But he also very clearly has a love for the absurd (think Tokyo Godfathers), as shown in Dream Fossil’s “Kidnappers,” “Beyond the Sun,” and Opus. “Kidnappers” is about a kidnapper who has his car, with a child onboard, stolen by a carjacker; the carjacker then becomes a kidnapper trying to return the kid but can’t because he jacked a car. That kind of absurdity is just the right kind of hilarious, like a group of three homeless people finding an abandoned baby. “Beyond the Sun” is about an old lady whose hospital cart goes out of control and eventually ends up destroying a large part of the city and she surfs on it. So Kon has these ridiculous and/or absurd ideas coming out onto the pages of his manga, and I feel as if Kon’s comedy was never truly utilized beyond Tokyo Godfathers.
Opus is roughly one part serious and two parts comedy. It’s about a mangaka, Chikara Nagai, who accidentally falls into his own manga world where he’s revered as god by some and hated for being the same god by others. The way every character in there sees it, he is the god that carries out their lives and that is either a refutation of their own free will or a sign that god has plans for all of them. But since he is in a manga world, one can wander just far enough off the established page to where backgrounds were lazily drawn in and hide between terrible background design and two-dimensional buildings. It’s quite funny.
Both Opus and Seraphim remain unfinished, but Dark Horse added an addendum with notes found from Kon’s files where Nagai comes out of the Opus manga and has a conversation with Kon himself. Kon’s got chops.
Kon’s work with Oshii, Seraphim 266613336 Wings, is his most intriguing, and also most unlike him since all of the writing at the beginning was done by Oshii with Kon doing the drawing. Beginning with chapter 13 until it’s hiatus in chapter 16, Kon and Oshii were credited as co-creators. Kon, who had worked with Oshii prior as a layout supervisor on Patlabor 2, was the veteran this time around, having worked in manga for the previous 10-odd years. He pushed back against Oshii during the process, halting his own work until he received a satisfactory answer, according to their editor at the time, Takashi Watanabe, thus leading to the dual credits. The manga itself is about a disease spreading across the world that turns people into angels, each hallucinating and in some state of trance and having lost every sense of their former selves. Nothing about its themes scream Kon, but they surely scream Oshii. There does seem to be more and more Kon coming out of its pages beginning around chapter 10, but the very idea seems like something straight out of a proverbial Patlabor 4 or something.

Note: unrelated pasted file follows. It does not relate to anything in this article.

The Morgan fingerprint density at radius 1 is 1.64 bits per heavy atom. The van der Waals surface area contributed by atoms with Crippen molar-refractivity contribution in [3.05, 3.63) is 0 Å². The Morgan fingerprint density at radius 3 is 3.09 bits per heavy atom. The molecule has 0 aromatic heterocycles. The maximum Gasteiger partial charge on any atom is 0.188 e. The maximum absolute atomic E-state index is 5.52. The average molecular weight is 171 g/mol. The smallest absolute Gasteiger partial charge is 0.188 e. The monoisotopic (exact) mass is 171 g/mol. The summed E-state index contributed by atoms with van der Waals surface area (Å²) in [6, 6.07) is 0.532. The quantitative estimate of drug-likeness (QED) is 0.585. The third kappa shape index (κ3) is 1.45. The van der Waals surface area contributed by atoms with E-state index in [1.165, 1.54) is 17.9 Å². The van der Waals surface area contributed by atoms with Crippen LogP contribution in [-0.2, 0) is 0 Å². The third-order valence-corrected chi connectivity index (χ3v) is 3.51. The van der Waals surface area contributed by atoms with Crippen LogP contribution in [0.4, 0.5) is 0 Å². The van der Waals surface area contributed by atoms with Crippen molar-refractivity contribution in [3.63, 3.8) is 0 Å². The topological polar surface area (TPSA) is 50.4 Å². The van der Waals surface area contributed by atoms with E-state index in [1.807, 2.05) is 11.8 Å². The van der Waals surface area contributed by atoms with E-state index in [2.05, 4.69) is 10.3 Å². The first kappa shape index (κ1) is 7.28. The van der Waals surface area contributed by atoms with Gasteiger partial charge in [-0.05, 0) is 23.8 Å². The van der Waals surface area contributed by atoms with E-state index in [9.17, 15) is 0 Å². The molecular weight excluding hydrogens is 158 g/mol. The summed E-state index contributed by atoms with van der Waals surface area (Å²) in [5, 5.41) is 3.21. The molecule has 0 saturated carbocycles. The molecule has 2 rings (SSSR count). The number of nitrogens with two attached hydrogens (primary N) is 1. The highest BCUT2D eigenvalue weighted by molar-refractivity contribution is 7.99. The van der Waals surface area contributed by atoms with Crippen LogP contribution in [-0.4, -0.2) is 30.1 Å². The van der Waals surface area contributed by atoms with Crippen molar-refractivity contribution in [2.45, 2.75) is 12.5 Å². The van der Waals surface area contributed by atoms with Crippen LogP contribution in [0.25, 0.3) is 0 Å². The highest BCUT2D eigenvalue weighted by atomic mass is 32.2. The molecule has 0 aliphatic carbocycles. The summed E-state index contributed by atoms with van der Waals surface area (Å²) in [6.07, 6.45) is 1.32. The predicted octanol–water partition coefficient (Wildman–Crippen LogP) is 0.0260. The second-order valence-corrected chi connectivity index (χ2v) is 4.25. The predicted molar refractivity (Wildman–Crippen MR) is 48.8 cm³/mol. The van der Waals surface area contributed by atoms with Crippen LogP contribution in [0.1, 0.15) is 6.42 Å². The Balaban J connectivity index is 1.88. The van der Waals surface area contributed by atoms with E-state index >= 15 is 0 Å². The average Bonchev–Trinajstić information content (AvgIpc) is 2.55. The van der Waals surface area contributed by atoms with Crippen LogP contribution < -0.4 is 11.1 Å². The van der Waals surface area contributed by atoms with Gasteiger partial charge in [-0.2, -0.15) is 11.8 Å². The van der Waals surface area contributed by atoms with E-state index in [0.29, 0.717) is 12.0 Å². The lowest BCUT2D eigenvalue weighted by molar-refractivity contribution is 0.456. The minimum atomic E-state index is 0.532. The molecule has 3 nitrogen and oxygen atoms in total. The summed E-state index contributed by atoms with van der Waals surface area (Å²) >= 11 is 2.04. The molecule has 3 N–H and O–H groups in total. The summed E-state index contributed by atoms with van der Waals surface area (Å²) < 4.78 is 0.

With the exception of Opus and a few shorts out of Dream Fossil (“Guests” and “Kidnappers” were probably my favorites), Kon’s manga works don’t quite hold up as well as his anime. But it’s interesting to go back to the beginnings of a man taken too soon from this world, and a shame to imagine what could have been with the range of story ideas he displayed in Dream Fossil.